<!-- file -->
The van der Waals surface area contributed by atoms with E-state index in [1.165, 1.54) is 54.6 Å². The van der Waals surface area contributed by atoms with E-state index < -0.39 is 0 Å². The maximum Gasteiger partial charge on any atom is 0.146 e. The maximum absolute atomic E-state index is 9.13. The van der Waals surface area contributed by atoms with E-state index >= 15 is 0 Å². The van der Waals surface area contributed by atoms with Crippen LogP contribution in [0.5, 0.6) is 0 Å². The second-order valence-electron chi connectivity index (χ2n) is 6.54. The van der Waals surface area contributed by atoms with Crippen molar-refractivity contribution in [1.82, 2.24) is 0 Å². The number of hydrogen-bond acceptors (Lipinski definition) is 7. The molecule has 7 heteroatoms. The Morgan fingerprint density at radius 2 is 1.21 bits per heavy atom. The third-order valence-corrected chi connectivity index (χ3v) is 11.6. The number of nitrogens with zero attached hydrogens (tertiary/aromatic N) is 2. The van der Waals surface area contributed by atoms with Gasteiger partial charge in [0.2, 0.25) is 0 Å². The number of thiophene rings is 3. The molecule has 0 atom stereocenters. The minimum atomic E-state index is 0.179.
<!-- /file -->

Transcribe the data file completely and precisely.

The van der Waals surface area contributed by atoms with E-state index in [1.165, 1.54) is 54.6 Å². The van der Waals surface area contributed by atoms with E-state index < -0.39 is 0 Å². The maximum Gasteiger partial charge on any atom is 0.146 e. The maximum absolute atomic E-state index is 9.13. The van der Waals surface area contributed by atoms with E-state index >= 15 is 0 Å². The van der Waals surface area contributed by atoms with Crippen LogP contribution in [0.5, 0.6) is 0 Å². The second-order valence-electron chi connectivity index (χ2n) is 6.54. The van der Waals surface area contributed by atoms with Crippen molar-refractivity contribution in [1.82, 2.24) is 0 Å². The number of hydrogen-bond acceptors (Lipinski definition) is 7. The molecule has 7 heteroatoms. The Morgan fingerprint density at radius 2 is 1.21 bits per heavy atom. The third-order valence-corrected chi connectivity index (χ3v) is 11.6. The number of nitrogens with zero attached hydrogens (tertiary/aromatic N) is 2. The van der Waals surface area contributed by atoms with Gasteiger partial charge in [0.2, 0.25) is 0 Å². The number of thiophene rings is 3. The molecule has 0 atom stereocenters. The minimum atomic E-state index is 0.179.